Elena Kagan’s undergraduate history thesis (Princeton ’81) is making the rounds, sans footnotes. Two history professors say that it “displays remarkable intellectual maturity” and “an uncommon ability to absorb and synthesize a large amount of information on what was, for an undergraduate in 1981, a fairly arcane topic,” which sounds a little as though they’re writing the umpteenth letter of recommendation of the term. But after singing her praises as a budding historian for one more paragraph, they conclude (sadly):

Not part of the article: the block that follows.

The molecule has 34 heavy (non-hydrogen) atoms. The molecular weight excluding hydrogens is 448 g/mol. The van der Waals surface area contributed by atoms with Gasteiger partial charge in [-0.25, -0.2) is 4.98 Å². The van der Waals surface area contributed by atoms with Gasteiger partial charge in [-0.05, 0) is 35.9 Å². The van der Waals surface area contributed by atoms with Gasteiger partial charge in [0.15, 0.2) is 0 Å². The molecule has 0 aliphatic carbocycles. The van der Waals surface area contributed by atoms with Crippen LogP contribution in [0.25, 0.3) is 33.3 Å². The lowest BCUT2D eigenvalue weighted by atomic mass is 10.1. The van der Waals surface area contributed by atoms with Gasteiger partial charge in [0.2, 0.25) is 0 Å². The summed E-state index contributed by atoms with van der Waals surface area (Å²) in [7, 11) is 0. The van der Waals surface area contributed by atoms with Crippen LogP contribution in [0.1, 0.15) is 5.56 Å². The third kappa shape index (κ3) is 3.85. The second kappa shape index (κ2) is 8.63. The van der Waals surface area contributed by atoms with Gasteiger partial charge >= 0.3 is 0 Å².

These talents leave little doubt that Kagan would have become a superb historian if she had wanted to be one. Of course, even back in the 1980s, there was a tough academic job market in the humanities, and given the way things have worked out for her with her career choices, she probably made the right call.